Nigeria’s 2013 budget will be based on a world oil price of $75 per barrel and projected national output of 2.53 million barrels per day, Finance Minister, Ngozi Okonjo-Iweala said Wednesday.
Nigeria, Africa’s largest oil producer, derives more than 90 percent of its foreign exchange earnings from oil.
“We are working on the basis of projection of crude oil production of 2.53 million barrels a day. This is compared to 2.48 million barrels a day in 2012… and a benchmark price of $75 a barrel,” Okonjo-Iweala said.
“This compares to $72 a barrel last year,” she told journalists after a weekly cabinet meeting chaired by President Goodluck Jonathan.
Nigerian oil production hit its highest level ever last week, 2.7 million barrels per day, the state oil firm said on Friday, though hurdles remain to a sustained boost in production.
The West African nation has seen crude production rebound since a 2009 amnesty deal for militants in the Niger Delta region, which led to a sharp decline in unrest there.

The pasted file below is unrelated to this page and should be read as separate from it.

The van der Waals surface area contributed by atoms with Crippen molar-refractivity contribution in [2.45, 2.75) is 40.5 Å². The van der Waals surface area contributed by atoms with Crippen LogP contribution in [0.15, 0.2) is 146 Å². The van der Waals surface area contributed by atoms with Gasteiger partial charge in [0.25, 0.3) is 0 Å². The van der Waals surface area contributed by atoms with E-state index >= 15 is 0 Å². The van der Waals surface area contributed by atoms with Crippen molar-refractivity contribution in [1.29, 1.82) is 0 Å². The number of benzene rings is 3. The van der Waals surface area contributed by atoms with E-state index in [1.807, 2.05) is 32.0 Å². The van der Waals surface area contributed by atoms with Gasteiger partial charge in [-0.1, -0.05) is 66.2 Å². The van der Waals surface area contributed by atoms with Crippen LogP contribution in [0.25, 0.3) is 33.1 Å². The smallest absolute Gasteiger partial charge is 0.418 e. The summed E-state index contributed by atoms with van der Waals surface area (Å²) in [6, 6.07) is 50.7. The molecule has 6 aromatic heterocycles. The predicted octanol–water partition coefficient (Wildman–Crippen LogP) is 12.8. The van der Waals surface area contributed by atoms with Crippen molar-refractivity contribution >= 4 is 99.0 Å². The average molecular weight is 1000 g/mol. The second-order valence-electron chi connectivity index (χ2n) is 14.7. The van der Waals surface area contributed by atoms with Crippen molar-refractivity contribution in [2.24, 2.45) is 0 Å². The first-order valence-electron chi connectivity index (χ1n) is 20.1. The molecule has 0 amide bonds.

It has been producing between 2.0 million and 2.4 million barrels per day in recent months, according to International Energy Agency figures.
But sabotage and oil theft continues to feed a lucrative black market.
Anglo-Dutch oil giant Shell, historically Nigeria’s largest producer, said in April that there were estimates of 150,000 barrels per day of oil and condensate being stolen in the country.
“The projected revenue for 2013 is 3.891 trillion naira ($24.3 billion, 19.7 billion euros) and the projected expenditure is 4.929 trillion naira ($30.7 billion, 25 billion euros),” the minister said.
The 2013 budget predicts a fiscal deficit of 2.17 percent of gross domestic product, down from 2.85 percent in 2012, Okonjo-Iweala said.
The budget proposal will be presented to Parliament by September.